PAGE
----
Local Author Book Reviews

Local Author Book Review #8: Across the River from Detroit by Giselle Loeper

In 1956, Giselle Loeper, her husband Bob and their daughter arrived in Windsor, Ontario as immigrants from post-war Germany. Across the River from Detroit is a collection of brief anecdotes about their life in Windsor. Many years later, widowed, Ms. Loeper moved to Victoria, British Columbia and began to write. These stories were originally written for a community writing workshop.

Each chapter focuses on some particular issue or incident, from relations with neighbours to raising children, family vacations, jobs, friendships, triumphs and heartbreaks. Almost any reader would relate to some of these vignettes, drawn from ordinary life and presented in a simple, direct manner.

The chapters are arranged in chronological order, taking the reader from the family’s arrival in their new home, through early struggles, the births of two sons, becoming established and making the transition from immigrants to Canadian citizens. Many of the anecdotes arise from the jobs Giselle and her husband worked at over the decades. While he was mainly in the building trades, she turned her hand to food service, retail and housekeeping. Others feature incidents from their children’s lives, from infancy to adulthood.

The stories display a practical attitude to life, not without some quirkiness and a wry humour. They are short, quick reads which would add a thoughtful brightness to a reader’s day.

My rating: 7 / 10 stars.

Unfortunately I cannot find an image of the book’s cover, but a copy of the book is available at the Greater Victoria Public Library.

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Local Author Book Review #7: Triptych by Malcolm McCallum

Right at the start I will note that parts of this novel were read and discussed two or three years ago at meetings of a critique group of which I am a member. This review, however, is based on my recent reading of the complete published work.

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Here is the author’s description of the book:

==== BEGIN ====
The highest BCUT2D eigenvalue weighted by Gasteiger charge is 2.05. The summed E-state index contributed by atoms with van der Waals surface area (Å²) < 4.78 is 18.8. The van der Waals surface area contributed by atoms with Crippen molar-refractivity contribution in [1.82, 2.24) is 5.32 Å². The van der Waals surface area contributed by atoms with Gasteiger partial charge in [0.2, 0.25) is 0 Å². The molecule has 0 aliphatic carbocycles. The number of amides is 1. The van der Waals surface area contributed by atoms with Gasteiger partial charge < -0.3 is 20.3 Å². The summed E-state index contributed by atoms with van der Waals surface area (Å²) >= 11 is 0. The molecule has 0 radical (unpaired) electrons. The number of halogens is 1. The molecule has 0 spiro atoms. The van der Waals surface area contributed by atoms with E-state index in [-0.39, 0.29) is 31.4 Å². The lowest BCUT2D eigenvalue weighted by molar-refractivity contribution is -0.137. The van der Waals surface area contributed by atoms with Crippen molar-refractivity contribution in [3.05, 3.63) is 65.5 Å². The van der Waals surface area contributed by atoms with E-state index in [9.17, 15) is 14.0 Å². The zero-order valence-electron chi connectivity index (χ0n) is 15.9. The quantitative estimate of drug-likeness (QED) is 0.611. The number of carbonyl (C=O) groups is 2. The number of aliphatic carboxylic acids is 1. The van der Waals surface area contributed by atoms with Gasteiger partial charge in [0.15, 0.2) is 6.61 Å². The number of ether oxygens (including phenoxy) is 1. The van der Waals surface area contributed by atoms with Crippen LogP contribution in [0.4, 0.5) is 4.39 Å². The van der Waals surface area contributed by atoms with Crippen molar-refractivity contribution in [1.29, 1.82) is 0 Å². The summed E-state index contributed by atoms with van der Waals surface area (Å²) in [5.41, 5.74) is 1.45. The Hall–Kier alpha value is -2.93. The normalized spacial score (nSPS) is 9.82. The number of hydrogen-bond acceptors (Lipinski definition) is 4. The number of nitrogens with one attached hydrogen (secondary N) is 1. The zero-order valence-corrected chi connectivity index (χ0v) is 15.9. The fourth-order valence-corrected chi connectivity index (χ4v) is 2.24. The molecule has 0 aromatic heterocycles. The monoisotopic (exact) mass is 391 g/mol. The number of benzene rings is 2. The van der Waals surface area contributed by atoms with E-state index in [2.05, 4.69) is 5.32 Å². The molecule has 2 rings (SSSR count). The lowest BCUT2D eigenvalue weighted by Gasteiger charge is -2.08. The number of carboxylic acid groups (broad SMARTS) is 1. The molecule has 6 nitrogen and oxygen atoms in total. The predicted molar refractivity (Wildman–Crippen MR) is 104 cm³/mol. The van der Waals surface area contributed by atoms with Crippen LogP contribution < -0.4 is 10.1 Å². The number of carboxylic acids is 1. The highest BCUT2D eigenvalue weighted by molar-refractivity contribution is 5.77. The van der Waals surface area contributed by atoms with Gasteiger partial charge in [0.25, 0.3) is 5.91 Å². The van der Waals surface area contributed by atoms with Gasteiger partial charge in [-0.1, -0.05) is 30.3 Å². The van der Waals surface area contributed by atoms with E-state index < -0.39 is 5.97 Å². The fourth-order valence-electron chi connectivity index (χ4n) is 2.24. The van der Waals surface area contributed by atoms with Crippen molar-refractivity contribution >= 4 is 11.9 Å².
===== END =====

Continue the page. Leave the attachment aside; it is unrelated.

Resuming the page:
In Belle Epoque France, an art patron and his wife invite three painters to their countryside villa for the summer in order to create a new art movement. Murder ensues.

Triptych is not a murder mystery, however. The mysteries it explores are human nature and the creative act. Malcolm McCallum is himself a painter, and his book is full of vivid, detailed scenes and fully-fleshed characters: Roland de Grenville, the foolish art dealer and critic, Madeleine, his beautiful, dissatisfied wife, and, of course, the three artists. They have been selected by Roland as representatives of three types — the Intellectual, the Lyric and the Romantic. He hopes they will intermingle their talents to create something that will make him famous. Charles Montaigne, a wounded bear of a man, is the Romantic. The handsome seducer Boniface Roy is the Lyric, and the wizened oldster Ambrose Ferland is the Intellectual. Ambrose brings with him a young daughter, Ghislaine, and Jacqueline, his conniving wife. Emerging at crucial moments to yank on the threads of the plot is the lecherous man-about-town Gaston Hector, a good friend of Roland’s.

These are the ingredients of a rich, thick, fruitcake of a book.  The characters are distinct and real, bringing with them complete, lived histories, foibles, emotions and ambitions. Inevitably, there are conflicts and undercurrents, seductions, connivances and misunderstandings, leading to trouble and tragedy.